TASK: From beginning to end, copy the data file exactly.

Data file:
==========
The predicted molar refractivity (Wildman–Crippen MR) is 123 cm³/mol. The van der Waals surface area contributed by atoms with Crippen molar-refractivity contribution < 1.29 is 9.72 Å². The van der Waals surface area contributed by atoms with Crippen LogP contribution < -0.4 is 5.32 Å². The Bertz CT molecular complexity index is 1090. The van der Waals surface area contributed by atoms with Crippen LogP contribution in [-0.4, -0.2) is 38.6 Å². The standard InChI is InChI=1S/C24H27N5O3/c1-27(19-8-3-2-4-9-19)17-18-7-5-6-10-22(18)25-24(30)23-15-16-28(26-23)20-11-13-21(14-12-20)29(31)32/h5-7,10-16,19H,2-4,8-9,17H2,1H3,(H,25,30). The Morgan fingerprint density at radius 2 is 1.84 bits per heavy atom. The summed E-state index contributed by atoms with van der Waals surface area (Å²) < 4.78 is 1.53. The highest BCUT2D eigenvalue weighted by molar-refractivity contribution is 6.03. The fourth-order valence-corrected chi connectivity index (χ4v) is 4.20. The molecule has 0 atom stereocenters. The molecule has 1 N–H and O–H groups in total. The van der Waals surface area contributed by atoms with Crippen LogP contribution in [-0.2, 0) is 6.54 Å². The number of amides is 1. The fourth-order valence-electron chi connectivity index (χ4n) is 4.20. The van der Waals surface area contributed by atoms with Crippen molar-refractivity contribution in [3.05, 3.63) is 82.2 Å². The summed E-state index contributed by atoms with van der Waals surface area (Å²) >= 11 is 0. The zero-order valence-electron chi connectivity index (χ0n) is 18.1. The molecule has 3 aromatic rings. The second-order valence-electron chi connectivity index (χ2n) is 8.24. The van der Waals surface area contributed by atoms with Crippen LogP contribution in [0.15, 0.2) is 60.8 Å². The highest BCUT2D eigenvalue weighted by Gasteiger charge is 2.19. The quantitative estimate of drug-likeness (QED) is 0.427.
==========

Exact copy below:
The predicted molar refractivity (Wildman–Crippen MR) is 123 cm³/mol. The van der Waals surface area contributed by atoms with Crippen molar-refractivity contribution < 1.29 is 9.72 Å². The van der Waals surface area contributed by atoms with Crippen LogP contribution < -0.4 is 5.32 Å². The Bertz CT molecular complexity index is 1090. The van der Waals surface area contributed by atoms with Crippen LogP contribution in [-0.4, -0.2) is 38.6 Å². The standard InChI is InChI=1S/C24H27N5O3/c1-27(19-8-3-2-4-9-19)17-18-7-5-6-10-22(18)25-24(30)23-15-16-28(26-23)20-11-13-21(14-12-20)29(31)32/h5-7,10-16,19H,2-4,8-9,17H2,1H3,(H,25,30). The Morgan fingerprint density at radius 2 is 1.84 bits per heavy atom. The summed E-state index contributed by atoms with van der Waals surface area (Å²) < 4.78 is 1.53. The highest BCUT2D eigenvalue weighted by molar-refractivity contribution is 6.03. The fourth-order valence-corrected chi connectivity index (χ4v) is 4.20. The molecule has 0 atom stereocenters. The molecule has 1 N–H and O–H groups in total. The van der Waals surface area contributed by atoms with Crippen LogP contribution in [-0.2, 0) is 6.54 Å². The number of amides is 1. The fourth-order valence-electron chi connectivity index (χ4n) is 4.20. The van der Waals surface area contributed by atoms with Crippen molar-refractivity contribution in [3.05, 3.63) is 82.2 Å². The summed E-state index contributed by atoms with van der Waals surface area (Å²) >= 11 is 0. The zero-order valence-electron chi connectivity index (χ0n) is 18.1. The molecule has 3 aromatic rings. The second-order valence-electron chi connectivity index (χ2n) is 8.24. The van der Waals surface area contributed by atoms with Crippen LogP contribution in [0.15, 0.2) is 60.8 Å². The highest BCUT2D eigenvalue weighted by Gasteiger charge is 2.19. The quantitative estimate of drug-likeness (QED) is 0.427.